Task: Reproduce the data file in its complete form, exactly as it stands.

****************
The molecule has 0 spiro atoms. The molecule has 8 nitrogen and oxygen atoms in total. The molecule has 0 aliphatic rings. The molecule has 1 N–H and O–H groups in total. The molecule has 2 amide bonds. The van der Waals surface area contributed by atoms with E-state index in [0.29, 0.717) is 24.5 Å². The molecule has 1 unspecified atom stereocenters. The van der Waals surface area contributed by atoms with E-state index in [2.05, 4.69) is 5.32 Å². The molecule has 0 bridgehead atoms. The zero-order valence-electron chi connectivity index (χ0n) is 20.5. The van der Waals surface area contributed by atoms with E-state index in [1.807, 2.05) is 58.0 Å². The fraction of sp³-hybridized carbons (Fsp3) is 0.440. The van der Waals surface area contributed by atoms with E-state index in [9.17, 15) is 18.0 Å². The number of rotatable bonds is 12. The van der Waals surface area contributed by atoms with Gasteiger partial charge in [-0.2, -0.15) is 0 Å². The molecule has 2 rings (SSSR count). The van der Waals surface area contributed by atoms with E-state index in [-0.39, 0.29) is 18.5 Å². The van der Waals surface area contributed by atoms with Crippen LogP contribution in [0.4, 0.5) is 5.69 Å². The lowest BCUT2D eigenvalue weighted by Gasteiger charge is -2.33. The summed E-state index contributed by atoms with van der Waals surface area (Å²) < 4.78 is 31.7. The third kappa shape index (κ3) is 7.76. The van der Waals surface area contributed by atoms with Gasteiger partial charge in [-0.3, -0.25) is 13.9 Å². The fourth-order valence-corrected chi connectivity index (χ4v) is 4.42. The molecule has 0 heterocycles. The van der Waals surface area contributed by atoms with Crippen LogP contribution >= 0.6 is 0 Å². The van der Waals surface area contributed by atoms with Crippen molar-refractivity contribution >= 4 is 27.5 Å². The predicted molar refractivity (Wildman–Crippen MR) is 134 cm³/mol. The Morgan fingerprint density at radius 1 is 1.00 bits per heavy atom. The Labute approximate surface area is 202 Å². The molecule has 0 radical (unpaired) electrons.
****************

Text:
The molecule has 0 spiro atoms. The molecule has 8 nitrogen and oxygen atoms in total. The molecule has 0 aliphatic rings. The molecule has 1 N–H and O–H groups in total. The molecule has 2 amide bonds. The van der Waals surface area contributed by atoms with E-state index in [0.29, 0.717) is 24.5 Å². The molecule has 1 unspecified atom stereocenters. The van der Waals surface area contributed by atoms with E-state index in [2.05, 4.69) is 5.32 Å². The molecule has 0 bridgehead atoms. The zero-order valence-electron chi connectivity index (χ0n) is 20.5. The van der Waals surface area contributed by atoms with E-state index in [1.807, 2.05) is 58.0 Å². The fraction of sp³-hybridized carbons (Fsp3) is 0.440. The van der Waals surface area contributed by atoms with E-state index in [9.17, 15) is 18.0 Å². The number of rotatable bonds is 12. The van der Waals surface area contributed by atoms with Gasteiger partial charge in [-0.2, -0.15) is 0 Å². The molecule has 2 rings (SSSR count). The van der Waals surface area contributed by atoms with E-state index in [-0.39, 0.29) is 18.5 Å². The van der Waals surface area contributed by atoms with Crippen LogP contribution in [0.4, 0.5) is 5.69 Å². The lowest BCUT2D eigenvalue weighted by Gasteiger charge is -2.33. The summed E-state index contributed by atoms with van der Waals surface area (Å²) < 4.78 is 31.7. The third kappa shape index (κ3) is 7.76. The van der Waals surface area contributed by atoms with Gasteiger partial charge in [-0.3, -0.25) is 13.9 Å². The fourth-order valence-corrected chi connectivity index (χ4v) is 4.42. The molecule has 0 heterocycles. The van der Waals surface area contributed by atoms with Crippen LogP contribution >= 0.6 is 0 Å². The van der Waals surface area contributed by atoms with Crippen molar-refractivity contribution >= 4 is 27.5 Å². The predicted molar refractivity (Wildman–Crippen MR) is 134 cm³/mol. The Morgan fingerprint density at radius 1 is 1.00 bits per heavy atom. The Labute approximate surface area is 202 Å². The molecule has 0 radical (unpaired) electrons.